En plein air is a French expression that means in the open air and is usually used to describe the act of painting outdoors.
However, part of our son’s recent visit occurred in plane air as Len piloted us to one of the many adventures we had during his stay.
Cruising at an altitude of 9,500 feet and a speed of 140 knots in a Cessna 182, the whole family — including Willa — enjoyed a bird’s-eye view as Len flew us over many of Idaho’s gorgeous peaks and valleys.
Much of Idaho’s rugged terrain is threaded by blue ribbons of rivers — many of them tributaries of the mighty Columbia River — whose fresh water eventually makes it to the salty brine of the Pacific Ocean.
What’s your most recent en plein air (in the open air) experience?
Our son is coming for a whirlwind visit — Woohoo! As we plan how we’ll invest our time together, we’re referring to the “Idaho Bucket List” we received when we met up with friends at “Story Story Night” in downtown Boise.
Published by Boise State Public Radio, the lengthy list includes:
Spend the night in a forest fire lookout Picnic at Shoshone Falls on the Snake River Pan for gold Bike the Hiawatha Trail Catch an Idaho trout
What sights or activities would you take visitors to see or do in your neck of the woods?
The historic Warm Springs district in Boise has a plethora of beautiful, ornate gates and doors that we admire on our daily walks, but my favorites are the well-worn, rustic ones that look like they belong in a Hobbit shire. Seeing them reminds me of a song we used to sing when I was growing up:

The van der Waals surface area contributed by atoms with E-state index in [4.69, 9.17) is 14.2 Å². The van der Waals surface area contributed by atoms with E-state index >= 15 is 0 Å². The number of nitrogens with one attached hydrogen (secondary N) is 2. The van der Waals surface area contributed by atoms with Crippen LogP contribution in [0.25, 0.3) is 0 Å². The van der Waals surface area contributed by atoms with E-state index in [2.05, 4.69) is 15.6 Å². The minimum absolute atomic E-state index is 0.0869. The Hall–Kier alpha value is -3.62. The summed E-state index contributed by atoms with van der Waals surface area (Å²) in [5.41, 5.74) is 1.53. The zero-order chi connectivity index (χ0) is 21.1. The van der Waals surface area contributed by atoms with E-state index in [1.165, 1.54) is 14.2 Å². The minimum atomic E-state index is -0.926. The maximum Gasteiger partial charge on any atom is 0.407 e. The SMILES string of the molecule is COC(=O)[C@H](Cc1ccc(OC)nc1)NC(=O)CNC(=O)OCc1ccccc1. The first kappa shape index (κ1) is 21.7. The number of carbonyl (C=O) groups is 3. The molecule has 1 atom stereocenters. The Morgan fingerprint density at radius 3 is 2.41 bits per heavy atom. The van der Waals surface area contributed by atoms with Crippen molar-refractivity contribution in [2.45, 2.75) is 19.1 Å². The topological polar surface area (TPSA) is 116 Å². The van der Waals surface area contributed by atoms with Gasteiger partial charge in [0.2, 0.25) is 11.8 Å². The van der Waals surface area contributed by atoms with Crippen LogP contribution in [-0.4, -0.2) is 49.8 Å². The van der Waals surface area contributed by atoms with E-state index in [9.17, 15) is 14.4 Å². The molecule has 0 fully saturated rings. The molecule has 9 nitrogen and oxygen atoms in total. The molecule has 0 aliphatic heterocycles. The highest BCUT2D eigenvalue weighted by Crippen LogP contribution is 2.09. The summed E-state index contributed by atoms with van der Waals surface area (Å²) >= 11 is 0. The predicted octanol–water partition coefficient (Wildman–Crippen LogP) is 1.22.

One door and only one And yet its sides are two Inside and outside On which side are you?
Do you feel like you’re on the inside or the outside?
We love Boise, Idaho. Absolutely love it! On one of our regular walks, we discovered a new addition to the neighborhood, a Take a Book — Leave a Book stand. Completely weatherproof and chock full of good reads, I could hardly wait to get home, find a book, run back, and trade it in.
The give and take concept works beautifully in this context: Take one book. Leave one book. A delightful balance.
Their both important — give and take — yet sometimes they can be a bit unbalanced:
With seventy-percent of the earth’s surface covered by water, it’s no wonder the ocean is nature’s most spectacular force.
Colloquially known as Paddy’s Milestone, Ailsa Craig—a beautiful island just off the west coast of Scotland—is where the stones in our pendants were collected. The stones were smoothed by the tumbling waves of the sea, and are now worn by my husband, son, and self.
Strength to weather a storm
Be calm and patient
Be yourself—down-to-earth, non-superficial
Flow—move forward with the natural current of life, don’t fight against the tides
In Scotland, it’s traditional to carry a stone from the bottom of a hill to place on a cairn at its top. In such a fashion, cairns grow ever larger. An old Scottish Gaelic blessing is Cuiridh mi clach air do chàrn — “I’ll put a stone on your cairn.”
With recent brutal temperatures (we’ve flirted with 50-degrees below zero with windchill factored in), I’ve been listening to my favorite rendition of Baby It’s Cold Outside — a duet Rod Stewart shares with Dolly Parton.
In these frigid conditions, schools close, numerous employees telecommute from home, and some people become homebound. For many, the world can look downright dreary, even on the inside where it’s warm and toasty.
To beat the winter blues, do you:
Exercise inside — yoga, tai chi, hula hoop
Exercise outside — ice skate, snowboard, sled
Read books, watch movies, meditate
Bake, scrapbook, build a ship in a bottle
What boosts your spirits in the winter months and keeps you from feeling gloomy?